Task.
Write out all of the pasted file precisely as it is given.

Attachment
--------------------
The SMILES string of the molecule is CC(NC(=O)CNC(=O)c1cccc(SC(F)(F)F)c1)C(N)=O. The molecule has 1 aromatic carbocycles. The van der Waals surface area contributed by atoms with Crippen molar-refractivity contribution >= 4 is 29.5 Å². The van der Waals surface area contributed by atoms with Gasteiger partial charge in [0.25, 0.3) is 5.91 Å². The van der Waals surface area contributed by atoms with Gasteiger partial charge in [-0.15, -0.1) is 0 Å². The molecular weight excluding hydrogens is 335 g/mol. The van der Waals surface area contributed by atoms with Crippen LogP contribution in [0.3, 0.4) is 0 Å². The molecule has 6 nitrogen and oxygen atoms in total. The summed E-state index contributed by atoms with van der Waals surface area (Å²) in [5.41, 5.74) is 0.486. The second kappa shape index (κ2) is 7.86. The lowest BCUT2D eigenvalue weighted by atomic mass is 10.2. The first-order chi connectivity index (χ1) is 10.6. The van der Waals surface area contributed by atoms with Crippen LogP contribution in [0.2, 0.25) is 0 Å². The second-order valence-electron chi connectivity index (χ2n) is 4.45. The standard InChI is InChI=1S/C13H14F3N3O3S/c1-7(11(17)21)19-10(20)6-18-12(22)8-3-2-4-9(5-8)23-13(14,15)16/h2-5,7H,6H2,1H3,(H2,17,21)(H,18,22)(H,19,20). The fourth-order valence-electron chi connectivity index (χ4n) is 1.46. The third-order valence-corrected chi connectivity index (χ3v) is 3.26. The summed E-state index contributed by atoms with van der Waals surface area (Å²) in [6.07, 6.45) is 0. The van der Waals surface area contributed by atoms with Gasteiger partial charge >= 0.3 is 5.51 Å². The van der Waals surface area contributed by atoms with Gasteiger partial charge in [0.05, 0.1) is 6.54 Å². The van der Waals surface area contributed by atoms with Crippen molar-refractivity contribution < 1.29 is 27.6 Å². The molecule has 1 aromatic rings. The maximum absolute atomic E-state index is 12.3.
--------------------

The SMILES string of the molecule is CC(NC(=O)CNC(=O)c1cccc(SC(F)(F)F)c1)C(N)=O. The molecule has 1 aromatic carbocycles. The van der Waals surface area contributed by atoms with Crippen molar-refractivity contribution >= 4 is 29.5 Å². The van der Waals surface area contributed by atoms with Gasteiger partial charge in [0.25, 0.3) is 5.91 Å². The van der Waals surface area contributed by atoms with Gasteiger partial charge in [-0.15, -0.1) is 0 Å². The molecular weight excluding hydrogens is 335 g/mol. The van der Waals surface area contributed by atoms with Crippen LogP contribution in [0.3, 0.4) is 0 Å². The molecule has 6 nitrogen and oxygen atoms in total. The summed E-state index contributed by atoms with van der Waals surface area (Å²) in [5.41, 5.74) is 0.486. The second kappa shape index (κ2) is 7.86. The lowest BCUT2D eigenvalue weighted by atomic mass is 10.2. The first-order chi connectivity index (χ1) is 10.6. The van der Waals surface area contributed by atoms with Crippen LogP contribution in [0.2, 0.25) is 0 Å². The second-order valence-electron chi connectivity index (χ2n) is 4.45. The standard InChI is InChI=1S/C13H14F3N3O3S/c1-7(11(17)21)19-10(20)6-18-12(22)8-3-2-4-9(5-8)23-13(14,15)16/h2-5,7H,6H2,1H3,(H2,17,21)(H,18,22)(H,19,20). The fourth-order valence-electron chi connectivity index (χ4n) is 1.46. The third-order valence-corrected chi connectivity index (χ3v) is 3.26. The summed E-state index contributed by atoms with van der Waals surface area (Å²) in [6.07, 6.45) is 0. The van der Waals surface area contributed by atoms with Gasteiger partial charge >= 0.3 is 5.51 Å². The van der Waals surface area contributed by atoms with Gasteiger partial charge in [0.05, 0.1) is 6.54 Å². The van der Waals surface area contributed by atoms with Crippen molar-refractivity contribution < 1.29 is 27.6 Å². The molecule has 1 aromatic rings. The maximum absolute atomic E-state index is 12.3.